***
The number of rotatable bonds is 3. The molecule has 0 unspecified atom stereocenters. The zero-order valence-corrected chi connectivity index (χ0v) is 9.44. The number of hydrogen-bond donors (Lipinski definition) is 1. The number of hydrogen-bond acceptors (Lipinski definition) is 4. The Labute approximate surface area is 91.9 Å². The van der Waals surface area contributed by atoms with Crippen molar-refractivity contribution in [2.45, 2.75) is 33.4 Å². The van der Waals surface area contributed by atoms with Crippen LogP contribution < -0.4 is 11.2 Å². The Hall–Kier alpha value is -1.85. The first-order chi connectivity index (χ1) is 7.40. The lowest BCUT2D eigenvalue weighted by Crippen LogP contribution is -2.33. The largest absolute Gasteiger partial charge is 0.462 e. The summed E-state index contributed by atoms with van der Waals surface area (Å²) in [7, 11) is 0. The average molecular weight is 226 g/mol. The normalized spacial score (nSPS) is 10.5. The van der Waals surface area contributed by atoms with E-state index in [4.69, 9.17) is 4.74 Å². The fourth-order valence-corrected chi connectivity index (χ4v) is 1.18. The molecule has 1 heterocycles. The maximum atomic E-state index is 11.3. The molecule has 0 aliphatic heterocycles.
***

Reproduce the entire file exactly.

The number of rotatable bonds is 3. The molecule has 0 unspecified atom stereocenters. The zero-order valence-corrected chi connectivity index (χ0v) is 9.44. The number of hydrogen-bond donors (Lipinski definition) is 1. The number of hydrogen-bond acceptors (Lipinski definition) is 4. The Labute approximate surface area is 91.9 Å². The van der Waals surface area contributed by atoms with Crippen molar-refractivity contribution in [2.45, 2.75) is 33.4 Å². The van der Waals surface area contributed by atoms with Crippen LogP contribution < -0.4 is 11.2 Å². The Hall–Kier alpha value is -1.85. The first-order chi connectivity index (χ1) is 7.40. The lowest BCUT2D eigenvalue weighted by Crippen LogP contribution is -2.33. The largest absolute Gasteiger partial charge is 0.462 e. The summed E-state index contributed by atoms with van der Waals surface area (Å²) in [7, 11) is 0. The average molecular weight is 226 g/mol. The normalized spacial score (nSPS) is 10.5. The van der Waals surface area contributed by atoms with E-state index in [4.69, 9.17) is 4.74 Å². The fourth-order valence-corrected chi connectivity index (χ4v) is 1.18. The molecule has 1 heterocycles. The maximum atomic E-state index is 11.3. The molecule has 0 aliphatic heterocycles.